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May 10, 2021 • read
What is a COVID-19 variant?
For over a year now, you’ve been taking necessary precautions to avoid getting sick from COVID-19. Wearing a mask, social distancing, enduring lockdowns, the whole nine yards. While you’ve worked hard to protect yourself from COVID-19, the virus became even more contagious, mutating into what’s known as COVID-19 variants.
So, what makes a variant different from the already contagious COVID-19 virus? And just how contagious are these variants? We’re going to break it all down for you so you’re armed with the information you need to stay safe.
Why COVID-19 variants have appeared
COVID-19 is an infectious disease caused by the newly discovered coronavirus. All viruses evolve over time, and when a virus replicates, a slight change called a mutation can take place. When a virus goes through one or more new mutations, it’s called a variant. With COVID-19 circulating in a population and infecting many people, the likelihood of mutation increases. This is why multiple variants from around the world have appeared.
What makes the variants so contagious?
While we’d love to say “back off variant, you aren’t that special”, variants have unique attributes that could make it easier for you to become infected. One of the characteristics of COVID-19 is the spike protein that penetrates host cells, which causes infection. With a variant, there are mutations in the spike protein that allow it to stick to the cells much more easily. This means the variant is more easily transmissible, and could be more successful at making you sick.
If you’re exposed to one of the variants, you could become infected in a shorter amount of time. That’s why limiting interactions with others, wearing a mask, and maintaining physical distance are all important safety measures.
What are the different variants?
So far, three variants have surfaced in Canada, as well as one variant of interest. The first variant, B.1.1.7, emerged in the U.K, and the first two cases in Canada were recorded in December of 2020. The second variant was B.1.351, first identified in South Africa, recorded here in January of 2021. The third variant was P.1, first seen in Brazil, recorded here in February of 2021. Studies have confirmed that B.1.1.7 is more transmissible than other variants. However, it has not been proven yet to lead to any change in the severity of illness.
In March of 2021, a new variant of interest called B.1.617, first detected in India, was recorded in Canada as well. You may have heard this variant of interest referred to as the “double mutant” – that’s because this specific variant carries two mutations. Up until now, mutations were spotted separately in other variants, never together. So far, 39 cases of B.1.617 have been reported in British Columbia, 36 in Ontario, 5 in Quebec, as well as 1 case each in Alberta, New Brunswick, and Newfoundland and Labrador.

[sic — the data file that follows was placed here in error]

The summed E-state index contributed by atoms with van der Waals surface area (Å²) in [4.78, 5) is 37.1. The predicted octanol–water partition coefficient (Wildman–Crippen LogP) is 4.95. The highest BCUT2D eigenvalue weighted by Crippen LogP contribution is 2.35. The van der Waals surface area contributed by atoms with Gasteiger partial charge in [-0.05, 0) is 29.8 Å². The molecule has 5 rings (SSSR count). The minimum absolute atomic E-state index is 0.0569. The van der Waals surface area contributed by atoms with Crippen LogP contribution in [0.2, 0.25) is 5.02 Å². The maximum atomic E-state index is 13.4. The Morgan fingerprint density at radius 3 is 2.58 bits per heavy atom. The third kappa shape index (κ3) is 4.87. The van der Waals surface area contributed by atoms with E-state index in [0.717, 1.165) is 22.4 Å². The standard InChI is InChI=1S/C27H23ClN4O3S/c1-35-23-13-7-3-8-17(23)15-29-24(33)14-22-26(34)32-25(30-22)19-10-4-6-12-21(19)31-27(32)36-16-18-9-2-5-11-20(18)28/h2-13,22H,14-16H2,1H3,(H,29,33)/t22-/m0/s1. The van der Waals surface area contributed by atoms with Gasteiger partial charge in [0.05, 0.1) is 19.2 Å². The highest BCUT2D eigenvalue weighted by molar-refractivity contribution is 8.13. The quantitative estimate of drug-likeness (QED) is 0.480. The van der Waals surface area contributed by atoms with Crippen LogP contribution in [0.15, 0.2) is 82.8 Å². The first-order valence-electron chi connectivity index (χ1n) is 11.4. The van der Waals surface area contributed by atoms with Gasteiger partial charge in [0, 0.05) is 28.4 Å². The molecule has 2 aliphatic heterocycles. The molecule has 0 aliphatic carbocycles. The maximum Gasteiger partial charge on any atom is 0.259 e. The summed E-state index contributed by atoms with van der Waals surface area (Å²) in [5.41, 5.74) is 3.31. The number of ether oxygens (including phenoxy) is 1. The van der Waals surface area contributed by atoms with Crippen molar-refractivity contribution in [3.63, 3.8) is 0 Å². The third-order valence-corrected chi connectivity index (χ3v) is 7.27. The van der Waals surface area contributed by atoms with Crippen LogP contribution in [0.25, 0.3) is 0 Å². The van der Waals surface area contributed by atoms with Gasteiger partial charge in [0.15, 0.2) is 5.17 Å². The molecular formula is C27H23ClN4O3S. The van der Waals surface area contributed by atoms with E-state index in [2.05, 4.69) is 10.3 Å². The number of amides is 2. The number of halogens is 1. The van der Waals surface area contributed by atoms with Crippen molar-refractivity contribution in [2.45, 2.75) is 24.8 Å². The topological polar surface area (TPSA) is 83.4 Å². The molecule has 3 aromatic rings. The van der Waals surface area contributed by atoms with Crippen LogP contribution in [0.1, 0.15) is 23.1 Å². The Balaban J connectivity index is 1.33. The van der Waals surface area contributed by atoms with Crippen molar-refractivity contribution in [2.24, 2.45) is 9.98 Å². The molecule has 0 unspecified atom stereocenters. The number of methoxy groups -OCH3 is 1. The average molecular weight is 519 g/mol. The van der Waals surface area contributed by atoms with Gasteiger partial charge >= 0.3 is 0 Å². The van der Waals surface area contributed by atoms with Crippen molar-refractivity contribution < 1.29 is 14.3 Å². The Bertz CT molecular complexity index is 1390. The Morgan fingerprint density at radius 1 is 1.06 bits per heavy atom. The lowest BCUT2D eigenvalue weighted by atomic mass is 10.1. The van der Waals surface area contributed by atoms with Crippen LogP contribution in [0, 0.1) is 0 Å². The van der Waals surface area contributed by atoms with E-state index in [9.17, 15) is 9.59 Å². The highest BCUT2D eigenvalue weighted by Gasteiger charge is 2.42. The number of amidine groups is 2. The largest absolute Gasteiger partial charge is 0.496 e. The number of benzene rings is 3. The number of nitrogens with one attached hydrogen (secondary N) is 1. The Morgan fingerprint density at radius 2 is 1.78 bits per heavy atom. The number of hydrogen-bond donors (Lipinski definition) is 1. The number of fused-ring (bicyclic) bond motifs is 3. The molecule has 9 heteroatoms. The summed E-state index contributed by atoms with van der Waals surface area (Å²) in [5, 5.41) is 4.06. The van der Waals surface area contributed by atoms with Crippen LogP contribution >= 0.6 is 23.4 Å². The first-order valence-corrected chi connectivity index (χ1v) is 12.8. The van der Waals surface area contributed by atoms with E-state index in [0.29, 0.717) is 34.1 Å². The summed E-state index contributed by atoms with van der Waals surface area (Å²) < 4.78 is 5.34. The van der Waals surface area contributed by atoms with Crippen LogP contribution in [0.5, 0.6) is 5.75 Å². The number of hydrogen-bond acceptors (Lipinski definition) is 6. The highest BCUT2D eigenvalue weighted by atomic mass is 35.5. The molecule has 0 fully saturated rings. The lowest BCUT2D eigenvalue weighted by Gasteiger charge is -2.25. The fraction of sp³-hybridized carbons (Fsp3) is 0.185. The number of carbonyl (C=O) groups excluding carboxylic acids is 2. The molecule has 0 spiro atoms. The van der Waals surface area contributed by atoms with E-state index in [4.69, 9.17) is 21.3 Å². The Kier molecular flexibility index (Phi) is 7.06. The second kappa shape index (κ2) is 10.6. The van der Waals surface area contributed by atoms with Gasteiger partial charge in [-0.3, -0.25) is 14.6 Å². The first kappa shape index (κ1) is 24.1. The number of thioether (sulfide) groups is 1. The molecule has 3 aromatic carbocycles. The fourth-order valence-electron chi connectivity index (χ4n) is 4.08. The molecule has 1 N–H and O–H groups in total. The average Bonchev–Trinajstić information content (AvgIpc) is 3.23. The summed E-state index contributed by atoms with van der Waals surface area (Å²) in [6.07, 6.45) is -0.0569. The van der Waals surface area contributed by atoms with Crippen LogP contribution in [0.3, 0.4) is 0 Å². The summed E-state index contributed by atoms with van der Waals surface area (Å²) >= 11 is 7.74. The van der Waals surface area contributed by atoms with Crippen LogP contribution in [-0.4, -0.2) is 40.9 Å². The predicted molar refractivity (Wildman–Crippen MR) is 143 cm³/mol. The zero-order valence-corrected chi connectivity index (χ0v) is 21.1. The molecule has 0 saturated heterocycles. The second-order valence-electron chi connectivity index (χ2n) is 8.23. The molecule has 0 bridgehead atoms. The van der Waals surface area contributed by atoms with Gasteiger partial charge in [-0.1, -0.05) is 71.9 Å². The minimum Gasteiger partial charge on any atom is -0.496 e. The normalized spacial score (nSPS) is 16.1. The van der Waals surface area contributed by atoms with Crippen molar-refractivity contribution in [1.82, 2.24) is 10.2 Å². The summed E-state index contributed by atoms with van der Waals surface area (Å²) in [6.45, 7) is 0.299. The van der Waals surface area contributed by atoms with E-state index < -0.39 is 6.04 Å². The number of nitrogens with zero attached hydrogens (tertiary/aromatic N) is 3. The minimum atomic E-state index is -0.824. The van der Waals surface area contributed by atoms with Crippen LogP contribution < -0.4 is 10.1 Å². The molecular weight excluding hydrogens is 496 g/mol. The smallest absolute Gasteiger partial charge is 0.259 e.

To date, B.1.1.7 has been the most publicly reported variant, with 90,515 cases across the country. There have been 3,180 reported cases of the P.1 variant, and 541 of the B.1.351 variant.
Can you get sick from a variant if you’ve already had COVID-19?
If you’ve already recovered from COVID-19, you may not be fully protected against the variants. More research is needed, but a report from Johns Hopkins Medicine found that when it comes to the B.1.351 variant specifically, even if you’ve had COVID-19 previously, you may still be at risk. While it has not been shown to cause more severe illness, health experts say there is a chance you could still become mildly or moderately ill.
Will a variant make you more ill?
There is no conclusive evidence that any of the variants will cause more serious illness for the vast majority of people who become infected. The key thing to remember here is that the variants are more contagious. We know it can be tedious hearing people say “wash your hands, keep your distance, wear a mask”, but it is so important to continue following these protocols to help keep you safe.
Will the vaccine continue to work against all variants?
The COVID-19 vaccines currently being administered across Canada are expected to give at least some protection against the variants. If any of the vaccines are proven to be less effective against one or more variants, changes to the vaccine’s composition can be made. That being said, it’s important to continue to keep your distance, wear a mask, and wash your hands to reduce your risk of getting sick.
How do you protect yourself from a COVID-19 variant?
Getting vaccinated and following safety guidelines is your best line of defence against COVID-19 variants. If you’re concerned about exposure or are not feeling well, get tested right away.
With Maple, if you live in the Greater Toronto Area, Calgary, or Halifax, you can get a COVID-19 test quickly and conveniently for travel, work, or other reasons. Just log into the app and book an appointment with one of our care specialists to get tested at a location nearest you.
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